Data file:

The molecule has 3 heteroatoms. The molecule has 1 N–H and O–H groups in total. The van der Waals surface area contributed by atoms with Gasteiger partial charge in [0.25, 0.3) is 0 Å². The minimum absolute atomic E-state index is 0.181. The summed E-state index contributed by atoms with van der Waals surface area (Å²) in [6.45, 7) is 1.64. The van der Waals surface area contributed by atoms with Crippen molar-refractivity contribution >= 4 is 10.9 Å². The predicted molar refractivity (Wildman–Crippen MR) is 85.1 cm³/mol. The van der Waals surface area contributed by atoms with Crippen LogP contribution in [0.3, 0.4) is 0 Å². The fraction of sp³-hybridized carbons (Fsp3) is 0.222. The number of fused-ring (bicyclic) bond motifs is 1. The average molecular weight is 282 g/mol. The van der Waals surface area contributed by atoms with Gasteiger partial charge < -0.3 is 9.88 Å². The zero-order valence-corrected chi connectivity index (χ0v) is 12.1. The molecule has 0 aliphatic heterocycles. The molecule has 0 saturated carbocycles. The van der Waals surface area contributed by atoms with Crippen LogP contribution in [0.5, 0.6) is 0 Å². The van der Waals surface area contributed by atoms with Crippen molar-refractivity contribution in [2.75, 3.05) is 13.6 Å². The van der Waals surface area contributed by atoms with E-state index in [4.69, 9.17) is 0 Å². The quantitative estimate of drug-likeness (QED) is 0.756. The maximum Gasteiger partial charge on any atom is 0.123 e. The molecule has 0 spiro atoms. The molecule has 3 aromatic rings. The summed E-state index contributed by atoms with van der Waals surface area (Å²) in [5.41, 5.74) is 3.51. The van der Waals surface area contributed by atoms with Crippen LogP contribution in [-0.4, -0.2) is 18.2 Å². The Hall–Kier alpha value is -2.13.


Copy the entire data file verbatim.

The molecule has 3 heteroatoms. The molecule has 1 N–H and O–H groups in total. The van der Waals surface area contributed by atoms with Gasteiger partial charge in [0.25, 0.3) is 0 Å². The minimum absolute atomic E-state index is 0.181. The summed E-state index contributed by atoms with van der Waals surface area (Å²) in [6.45, 7) is 1.64. The van der Waals surface area contributed by atoms with Crippen molar-refractivity contribution >= 4 is 10.9 Å². The predicted molar refractivity (Wildman–Crippen MR) is 85.1 cm³/mol. The van der Waals surface area contributed by atoms with Crippen LogP contribution in [0.3, 0.4) is 0 Å². The fraction of sp³-hybridized carbons (Fsp3) is 0.222. The number of fused-ring (bicyclic) bond motifs is 1. The average molecular weight is 282 g/mol. The van der Waals surface area contributed by atoms with Gasteiger partial charge < -0.3 is 9.88 Å². The zero-order valence-corrected chi connectivity index (χ0v) is 12.1. The molecule has 0 aliphatic heterocycles. The molecule has 0 saturated carbocycles. The van der Waals surface area contributed by atoms with Crippen LogP contribution in [0.5, 0.6) is 0 Å². The van der Waals surface area contributed by atoms with Crippen molar-refractivity contribution in [2.75, 3.05) is 13.6 Å². The van der Waals surface area contributed by atoms with E-state index in [4.69, 9.17) is 0 Å². The quantitative estimate of drug-likeness (QED) is 0.756. The maximum Gasteiger partial charge on any atom is 0.123 e. The molecule has 0 spiro atoms. The molecule has 3 aromatic rings. The summed E-state index contributed by atoms with van der Waals surface area (Å²) in [5.41, 5.74) is 3.51. The van der Waals surface area contributed by atoms with Crippen LogP contribution in [-0.4, -0.2) is 18.2 Å². The Hall–Kier alpha value is -2.13.